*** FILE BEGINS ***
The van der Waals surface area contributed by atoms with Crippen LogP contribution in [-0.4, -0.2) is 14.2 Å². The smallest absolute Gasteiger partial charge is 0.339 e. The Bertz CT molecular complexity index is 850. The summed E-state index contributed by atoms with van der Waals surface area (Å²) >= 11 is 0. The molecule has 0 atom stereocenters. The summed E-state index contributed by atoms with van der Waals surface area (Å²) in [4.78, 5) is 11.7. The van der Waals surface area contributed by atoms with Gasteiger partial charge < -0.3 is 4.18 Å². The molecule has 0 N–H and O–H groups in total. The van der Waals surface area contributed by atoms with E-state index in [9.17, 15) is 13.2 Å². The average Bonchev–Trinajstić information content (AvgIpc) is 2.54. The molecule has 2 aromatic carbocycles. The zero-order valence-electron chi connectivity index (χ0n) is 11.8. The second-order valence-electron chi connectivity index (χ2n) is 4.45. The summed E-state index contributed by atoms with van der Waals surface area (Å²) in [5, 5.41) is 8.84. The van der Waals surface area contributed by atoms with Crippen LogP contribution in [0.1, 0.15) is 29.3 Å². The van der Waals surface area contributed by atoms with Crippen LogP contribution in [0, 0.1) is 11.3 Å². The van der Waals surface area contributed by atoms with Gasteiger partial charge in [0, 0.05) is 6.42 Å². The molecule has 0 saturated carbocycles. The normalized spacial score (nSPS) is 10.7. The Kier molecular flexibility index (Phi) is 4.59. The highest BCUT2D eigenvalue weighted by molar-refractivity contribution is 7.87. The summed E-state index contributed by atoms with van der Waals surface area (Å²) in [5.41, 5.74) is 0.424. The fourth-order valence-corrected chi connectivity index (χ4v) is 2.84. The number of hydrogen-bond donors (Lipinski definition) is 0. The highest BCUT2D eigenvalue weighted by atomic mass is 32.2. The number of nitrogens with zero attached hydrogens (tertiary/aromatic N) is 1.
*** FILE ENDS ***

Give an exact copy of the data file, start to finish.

The van der Waals surface area contributed by atoms with Crippen LogP contribution in [-0.4, -0.2) is 14.2 Å². The smallest absolute Gasteiger partial charge is 0.339 e. The Bertz CT molecular complexity index is 850. The summed E-state index contributed by atoms with van der Waals surface area (Å²) >= 11 is 0. The molecule has 0 atom stereocenters. The summed E-state index contributed by atoms with van der Waals surface area (Å²) in [4.78, 5) is 11.7. The van der Waals surface area contributed by atoms with Gasteiger partial charge < -0.3 is 4.18 Å². The molecule has 0 N–H and O–H groups in total. The van der Waals surface area contributed by atoms with E-state index in [9.17, 15) is 13.2 Å². The average Bonchev–Trinajstić information content (AvgIpc) is 2.54. The molecule has 2 aromatic carbocycles. The zero-order valence-electron chi connectivity index (χ0n) is 11.8. The second-order valence-electron chi connectivity index (χ2n) is 4.45. The summed E-state index contributed by atoms with van der Waals surface area (Å²) in [5, 5.41) is 8.84. The van der Waals surface area contributed by atoms with Crippen LogP contribution in [0.1, 0.15) is 29.3 Å². The van der Waals surface area contributed by atoms with Crippen LogP contribution in [0, 0.1) is 11.3 Å². The van der Waals surface area contributed by atoms with Gasteiger partial charge in [0, 0.05) is 6.42 Å². The molecule has 0 saturated carbocycles. The normalized spacial score (nSPS) is 10.7. The Kier molecular flexibility index (Phi) is 4.59. The highest BCUT2D eigenvalue weighted by molar-refractivity contribution is 7.87. The summed E-state index contributed by atoms with van der Waals surface area (Å²) in [5.41, 5.74) is 0.424. The fourth-order valence-corrected chi connectivity index (χ4v) is 2.84. The number of hydrogen-bond donors (Lipinski definition) is 0. The highest BCUT2D eigenvalue weighted by atomic mass is 32.2. The number of nitrogens with zero attached hydrogens (tertiary/aromatic N) is 1.